What happens in Spain, won’t stay in Spain
If Partido Popular fail to maintain social order, economic order, or both, what happens in Spain will not stay in Spain and the death throes of the Western economy may be heard first on the Iberian Peninsula
The victory of the Partido Popular in the November 20 Spanish general elections is good news for Spain, good news for Europe and good news for the UK...in theory.
The Spanish economy needs emergency attention from responsible government and the significant majority the Paritdo Popular secured to govern without coalition - relatively unusual in Spain - is an advantage, but not as great a mandate from the Spanish populus as it may seem.
The PSOE were forced to enact austerity measures from April 2011, and the resulting protests in Madrid’s Sol square and across the nation have continued since. The PSOE lost the significant socialist and far left vote in Spain, and as a result they suffered a landslide defeat (losing 15 percent of their 2008 votes). But most of the PSOE’s lost votes did not go to the Partido Popular.
Not only was the turnout significantly down on the last election, (by four percent on the 2008 GE, ten percent on the 2004 GE), but voting for small and regional parties was up by nine percent.
With high youth unemployment and widespread protests against austerity measures already evident, Spain is a tinderbox of social unrest ready to ignite, and its regional divisions in the event of such unrest will make it incredibly difficult to police and govern if social order breaks down.
The markets in Spain and Europe were slightly calmed by the result of the election, but Spain’s ability to maintain and reduce borrowing rates will rely on the implementation of significant austerity measures, the like of which are unlikely to pass without further widespread protest.
The Arab Spring and the London riots clearly demonstrate that in the right environment of discord and unrest, riots can spread to the point of lawlessness, and unrestrained, to the point of state collapse.
The prominent Conservative economist Andrew Lilico takes the view that from an economic perspective, the UK government should be cutting taxes and spending quicker and deeper, but such a decision would lead to significant social unrest and potentially lawlessness, and is therefore politically and socially unsound.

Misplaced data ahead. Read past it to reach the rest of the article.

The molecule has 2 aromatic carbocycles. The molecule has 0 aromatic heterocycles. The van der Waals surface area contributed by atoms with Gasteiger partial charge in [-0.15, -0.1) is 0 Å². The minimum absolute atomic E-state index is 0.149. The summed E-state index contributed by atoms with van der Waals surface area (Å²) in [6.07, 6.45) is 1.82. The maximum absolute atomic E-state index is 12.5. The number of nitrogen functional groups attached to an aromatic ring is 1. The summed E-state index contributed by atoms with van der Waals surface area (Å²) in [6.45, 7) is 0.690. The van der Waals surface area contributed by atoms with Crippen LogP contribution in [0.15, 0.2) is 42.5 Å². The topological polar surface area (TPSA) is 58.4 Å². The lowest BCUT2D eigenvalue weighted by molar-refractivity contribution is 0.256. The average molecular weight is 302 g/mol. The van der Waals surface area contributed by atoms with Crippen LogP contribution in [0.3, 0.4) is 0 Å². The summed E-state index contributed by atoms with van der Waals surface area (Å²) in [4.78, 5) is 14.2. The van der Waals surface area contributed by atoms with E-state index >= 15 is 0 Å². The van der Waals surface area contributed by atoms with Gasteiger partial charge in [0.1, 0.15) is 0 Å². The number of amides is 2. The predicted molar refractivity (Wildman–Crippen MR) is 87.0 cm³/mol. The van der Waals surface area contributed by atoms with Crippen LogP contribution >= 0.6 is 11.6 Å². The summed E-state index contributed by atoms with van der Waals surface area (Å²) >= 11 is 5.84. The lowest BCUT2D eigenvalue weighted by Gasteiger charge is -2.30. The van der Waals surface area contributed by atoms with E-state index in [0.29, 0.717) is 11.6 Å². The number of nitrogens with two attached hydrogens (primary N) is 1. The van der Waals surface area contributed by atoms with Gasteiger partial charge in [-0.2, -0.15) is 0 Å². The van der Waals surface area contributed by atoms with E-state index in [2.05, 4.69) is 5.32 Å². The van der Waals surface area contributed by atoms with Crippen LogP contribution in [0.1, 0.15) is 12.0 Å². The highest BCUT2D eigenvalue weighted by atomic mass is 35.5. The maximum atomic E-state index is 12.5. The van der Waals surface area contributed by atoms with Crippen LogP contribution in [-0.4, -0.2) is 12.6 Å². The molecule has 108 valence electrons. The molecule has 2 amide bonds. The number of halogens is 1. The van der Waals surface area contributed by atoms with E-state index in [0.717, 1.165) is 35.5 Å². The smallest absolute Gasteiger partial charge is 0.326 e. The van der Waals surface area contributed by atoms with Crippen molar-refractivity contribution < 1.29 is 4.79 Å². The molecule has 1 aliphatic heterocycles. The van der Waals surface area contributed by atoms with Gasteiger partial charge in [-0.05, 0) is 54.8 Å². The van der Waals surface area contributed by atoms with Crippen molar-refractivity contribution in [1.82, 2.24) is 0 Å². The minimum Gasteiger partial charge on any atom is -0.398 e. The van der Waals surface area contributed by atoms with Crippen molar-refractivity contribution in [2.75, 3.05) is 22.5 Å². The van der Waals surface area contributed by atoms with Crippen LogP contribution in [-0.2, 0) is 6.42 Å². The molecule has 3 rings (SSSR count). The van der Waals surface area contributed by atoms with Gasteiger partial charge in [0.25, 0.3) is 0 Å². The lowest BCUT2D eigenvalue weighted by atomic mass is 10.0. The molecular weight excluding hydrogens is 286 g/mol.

The Spanish government will have to cut deeper and faster than any other democratically elected government in Europe, and very quickly the Partido Popular will face accusations of cruelty, totalitarianism and fascism, that have wrongly haunted Spanish Conservatism since Franco.
Unlike Greece, and Italy, the bailout ship may have also have sailed; certainly eurozone bailouts will not be delivered even with the conditions that were given to the Greeks and Italians. The Partido Popular therefore don’t have the luxury of making decisions for political purposes, they simply have no choice but to be the slaves of economic order.
The new Spanish government will need political support quickly, and in presiding over an economy in crisis without eurozone support, whilst still maintaining market confidence and dealing with unrest, Cameron is the best person to deliver it.
Though many will greet the idea with derision, as they did with Ireland, the UK may even be the best nation to offer Spain some limited financial assistance. One million Britons currently reside in Spain, and many more are invested in the Spanish economy; most of them have been significantly exposed to the crisis, and the collapse of the housing market.
It would be wise for David Cameron to schedule another Spanish break, but perhaps this time with a stopover in Madrid. He will pick up friends quickly and support a government in dire need of el corte ingles (the English cut), which fittingly is the name for Spain’s most famous store.
If the Partido Popular fail, either to maintain social order, economic order, or both, what happens in Spain will not stay in Spain, and the death throes of the Western economy may be heard first on the Iberian Peninsula.
Read more on: Spain, spain nearing 7 percent mark, partido popular and the spanish economy, eurozone, eurozone crisis, PSOE, Benjamin Harris-Quinney, youth unemployment in Spain, social unrest in Spain, will Spain default on its debts?, Andrew Lilico, and David Cameron
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